Day 25: The Character You Most Relate To
Over the past 25 days of this challenge, I've mentioned character a lot. I love character development. I can't say it enough. So when I read a book that gives me complete relation to a character, that makes me feel as if I am the character, then I obviously don't want the book to end. I almost feel like I should read it slower to make the feeling last longer.
Today is another day of indecision; once again I'm picking two, and for very similar reasons. Candy Quackenbush from Clive Barker's Abarat, and Isabella Strand from Molly Beth Griffin's Silhouette of a Sparrow, are my two most relatable characters.
I'm not choosing Candy Quackenbush because she is from small-town (Chickentown, to be exact) Minnesota, but because of her desire and passion for the eccentric, the adventure, and the risk. Other than that, I'm probably not much like her, but since the books are all about the eccentric, the adventure, and the risk, I find her extremely relatable. Her desire for something more, and to leave the small town with it's mundane, cyclic lifestyle behind for something exciting. And when she does, she jumps at it (literally). I grew up in a small town that had that cyclic feeling, and I needed something bigger---something adventurous. My adventure just wasn't quite like Candy's journey to another world.
Silhouette of a Sparrow is, oddly enough, another MN setting (just can't escape my roots, I suppose!), but it's set in the 1920s--The Flapper Era. Oh how I wish I were born in that era! The clothes, the parties, the feminist movements, the major changes in society and industry...I would have fit right in. But my point is that Isabella Strand also possesses that desire and passion that I find so endearing. She's a flapper girl through and through, and she isn't afraid to be true to herself regardless of what people may think. She's selfless in so many ways, but when she wants something out of life, she's a go-getter. I related so much to Isabella and to some of the themes of this novel, that I was the boring girl reading a book on the couch during our Fourth of July vacation! This is a book I would highly recommend to anyone.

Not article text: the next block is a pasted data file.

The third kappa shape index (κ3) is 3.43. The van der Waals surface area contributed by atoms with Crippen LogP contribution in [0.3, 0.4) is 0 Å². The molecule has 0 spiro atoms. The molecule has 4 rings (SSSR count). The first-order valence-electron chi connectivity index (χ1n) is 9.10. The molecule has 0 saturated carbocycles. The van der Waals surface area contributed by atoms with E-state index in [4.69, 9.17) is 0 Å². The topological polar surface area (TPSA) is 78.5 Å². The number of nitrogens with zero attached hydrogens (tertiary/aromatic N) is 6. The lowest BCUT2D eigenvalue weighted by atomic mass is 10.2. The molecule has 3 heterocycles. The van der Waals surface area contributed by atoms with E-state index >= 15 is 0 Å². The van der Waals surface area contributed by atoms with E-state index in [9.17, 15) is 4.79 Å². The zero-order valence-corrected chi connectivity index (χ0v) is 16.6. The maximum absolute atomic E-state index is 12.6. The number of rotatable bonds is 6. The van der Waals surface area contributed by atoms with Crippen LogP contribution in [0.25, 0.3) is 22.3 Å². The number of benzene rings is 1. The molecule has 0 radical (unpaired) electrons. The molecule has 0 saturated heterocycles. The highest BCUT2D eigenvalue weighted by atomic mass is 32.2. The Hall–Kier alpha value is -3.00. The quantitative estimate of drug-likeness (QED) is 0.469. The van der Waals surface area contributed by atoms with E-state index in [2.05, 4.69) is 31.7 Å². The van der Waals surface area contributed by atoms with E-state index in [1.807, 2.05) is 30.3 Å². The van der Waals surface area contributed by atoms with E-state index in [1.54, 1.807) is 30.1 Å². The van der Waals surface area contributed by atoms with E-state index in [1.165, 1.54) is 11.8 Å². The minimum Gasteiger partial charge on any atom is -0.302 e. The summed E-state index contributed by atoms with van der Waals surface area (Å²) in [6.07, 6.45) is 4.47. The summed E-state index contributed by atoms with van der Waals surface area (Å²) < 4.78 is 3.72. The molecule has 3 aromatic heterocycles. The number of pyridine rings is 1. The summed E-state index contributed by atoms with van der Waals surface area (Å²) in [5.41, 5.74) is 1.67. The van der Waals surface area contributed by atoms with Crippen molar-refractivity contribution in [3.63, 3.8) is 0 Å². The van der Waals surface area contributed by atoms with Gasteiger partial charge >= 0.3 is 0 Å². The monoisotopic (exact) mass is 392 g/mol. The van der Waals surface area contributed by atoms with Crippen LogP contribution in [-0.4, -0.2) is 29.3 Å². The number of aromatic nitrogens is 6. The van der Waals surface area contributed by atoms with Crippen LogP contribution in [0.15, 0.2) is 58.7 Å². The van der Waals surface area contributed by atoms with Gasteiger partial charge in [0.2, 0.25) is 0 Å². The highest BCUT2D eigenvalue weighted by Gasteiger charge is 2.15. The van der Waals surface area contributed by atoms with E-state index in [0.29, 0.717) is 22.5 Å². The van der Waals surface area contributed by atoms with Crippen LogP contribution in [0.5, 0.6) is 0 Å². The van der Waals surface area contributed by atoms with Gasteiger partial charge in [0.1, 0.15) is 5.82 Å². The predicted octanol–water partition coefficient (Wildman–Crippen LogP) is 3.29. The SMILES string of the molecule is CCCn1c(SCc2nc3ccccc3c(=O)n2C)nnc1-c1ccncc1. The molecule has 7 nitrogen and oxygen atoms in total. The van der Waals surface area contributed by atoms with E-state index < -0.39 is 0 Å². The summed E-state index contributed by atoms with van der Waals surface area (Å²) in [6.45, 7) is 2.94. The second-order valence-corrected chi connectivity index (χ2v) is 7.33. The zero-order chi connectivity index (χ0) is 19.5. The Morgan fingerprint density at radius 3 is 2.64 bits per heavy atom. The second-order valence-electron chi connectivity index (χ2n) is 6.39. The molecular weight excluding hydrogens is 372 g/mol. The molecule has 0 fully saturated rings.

“Books are mirrors: you only see in them what you already have inside you.”
Are you all familiar with the concept of a doppelgänger? It's the person in the world that is similar to you at every level: physical, mental, spiritual, etc. Some think that there's a doppelgänger for everyone. That there is one other person in this world that is exactly like you, is basically your soul twin. I'm not sure if I believe it, however cool the concept may be, but I will say there are some frighteningly alike people in this world. I have yet to meet my doppelgänger.
Daniel Sempere is the protagonist of Carlos Ruiz Zafon's loosely tied series that began with The Shadow of the Wind, one of my favorite novels of all-time. Set in 40s Barcelona, Zafon's book chronicles Sempere's coming-of-age story as the son of a bookseller. Predisposed to the narrative--given our shared background in books--Daniel quickly became a soulmate of mine. He's curious, intelligent, stubborn, kind, and slightly introverted. Personality wise: we're twins. His moral ground is solid, though subject to tectonic activity, and he's not afraid to take risks, to make mistakes, to feel silly. Daniel is not only the character I relate most to, he's also who I learned to be human from.
I know that sounds dramatic, and probably unbelievable. Yet, from the first time I finished the prologue of The Shadow of the Wind, I felt something change in me. At 14, with a ARC of the book, in a giant, appallingly upholstered chair--green with bait and tackle designs--, I remember thinking that a massive shift was going on while I read. Even now, reflecting, I can feel every part of that moment when I too was introduced to the Cemetary of Forgotten Books, and just how powerful a connection can be.
He may not exist somewhere outside of the bound pages of Zafon's book, but Daniel Sempere is the closest I've ever felt to finding my doppelgänger.